Bangladesh central bank governor Atiur Rahman has submitted his resignation as tensions escalate with the finance minister after hackers stole about US$101 million from the nation's foreign reserves.
Rahman submitted his resignation on Tuesday to Prime Minister Sheikh Hasina, according to A.F.M. Asaduzzaman, a spokesman at Bangladesh Bank. He wouldn't say if Hasina had accepted the offer. Ehsanul Karim, her press secretary, didn't answer multiple calls to his mobile phone.
The move comes two days after Finance Minister Abul Maal Abdul Muhith called Bangladesh Bank's handling of the cyber theft "very incompetent." "If it's my fault, they can take action against me, against Bangladesh Bank," Rahman told Bloomberg on Tuesday before meeting with the Prime Minister. "But they cannot insult me in public." The cyber heist has rattled authorities from Bangladesh to Sri Lanka to the Philippines, where much of the stolen money ended up. The central bank said it recovered $20 million of the stolen funds, and $81 million is outstanding. Rahman was due to retire in August, when he turns 65, after helming the Central Bank for seven years.
'Puzzled' by hack
Rahman told reporters earlier on Tuesday that he had written a letter of resignation and would decide his next course of action after meeting the Prime Minister.
"I will do anything and everything possible for the country," Rahman said in Dhaka, the capital. "I will be waiting for a directive from the prime minister. I want to leave with dignity." Rahman said he wasn't a 'technical guy' and was 'puzzled' by the theft. Attempts by hackers to withdraw another $850 million were foiled in part because they misspelled the name of one of the recipients.
Bangladesh could've done more to monitor its accounts and detect suspicious activity faster, according to security experts including Andrey Dulkin of Jerusalem-based CyberArk. The country should be 'very concerned' about the risk of copy-cat attacks, said Victor Keong, a partner at consultant Deloitte Touche Tohmatsu Ltd. in Singapore.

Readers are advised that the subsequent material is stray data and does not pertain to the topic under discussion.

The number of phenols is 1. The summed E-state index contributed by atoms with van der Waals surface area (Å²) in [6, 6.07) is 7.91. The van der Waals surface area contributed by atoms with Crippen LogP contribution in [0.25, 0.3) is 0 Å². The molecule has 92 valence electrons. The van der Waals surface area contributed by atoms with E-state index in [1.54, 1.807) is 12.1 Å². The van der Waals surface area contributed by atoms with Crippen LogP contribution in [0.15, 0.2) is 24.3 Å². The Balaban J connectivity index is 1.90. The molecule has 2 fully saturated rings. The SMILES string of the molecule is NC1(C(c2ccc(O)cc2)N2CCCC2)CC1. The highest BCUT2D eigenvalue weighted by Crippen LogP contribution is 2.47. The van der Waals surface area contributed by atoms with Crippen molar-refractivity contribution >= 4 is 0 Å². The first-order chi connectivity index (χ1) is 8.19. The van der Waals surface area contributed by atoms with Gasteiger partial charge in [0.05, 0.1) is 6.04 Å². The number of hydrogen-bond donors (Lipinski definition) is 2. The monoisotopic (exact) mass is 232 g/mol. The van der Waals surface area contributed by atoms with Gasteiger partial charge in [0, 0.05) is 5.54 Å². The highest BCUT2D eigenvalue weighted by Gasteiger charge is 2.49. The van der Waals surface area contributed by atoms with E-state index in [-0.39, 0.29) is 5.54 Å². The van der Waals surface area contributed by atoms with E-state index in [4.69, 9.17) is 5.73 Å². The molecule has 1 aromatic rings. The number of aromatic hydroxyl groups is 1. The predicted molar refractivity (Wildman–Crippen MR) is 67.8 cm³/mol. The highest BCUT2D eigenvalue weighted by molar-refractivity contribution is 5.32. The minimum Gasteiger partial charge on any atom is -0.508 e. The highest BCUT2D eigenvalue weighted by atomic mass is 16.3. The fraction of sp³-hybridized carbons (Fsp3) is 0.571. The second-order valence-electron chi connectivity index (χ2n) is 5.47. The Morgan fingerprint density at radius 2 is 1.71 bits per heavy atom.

"It is quite shocking," Keong said. "If a Central Bank can have such lapses – and it is the regulator – then those it regulates might not be so well protected." The Philippine Anti-Money Laundering Council filed a complaint against Maia Santos Deguito, the branch manager of Rizal Commercial Banking Corp., for aiding the withdrawal of $80.9 million stolen by hackers. The council said she allowed the withdrawals even after Bangladesh requested a halt to the transfers.
Deguito's lawyer, Ferdinand Topacio, declined to comment, saying he hasn't seen a copy of the complaint. Dequito denied any wrongdoing during an interview with DZMM radio on 11 March. She is testifying before the Senate on Tuesday. Born to a poor family, Rahman had briefly quit school due to a lack of money before graduating from Dhaka University. He wrote a doctoral thesis titled 'Peasants and Classes' at the School of Oriental and African Studies in London. He was named Central Bank Governor of the Year for Asia 2015 by the Emerging Markets newspaper, following India's Raghuram Rajan and China's Zhou Xiaochuan.
"We have embarked on an era of new central banking which has got a distinct developmental focus," Rahman told Bloomberg News last year. "That focus is inclusivity and environmental sustainability, which was never reflected in any monetary policy anywhere in the world."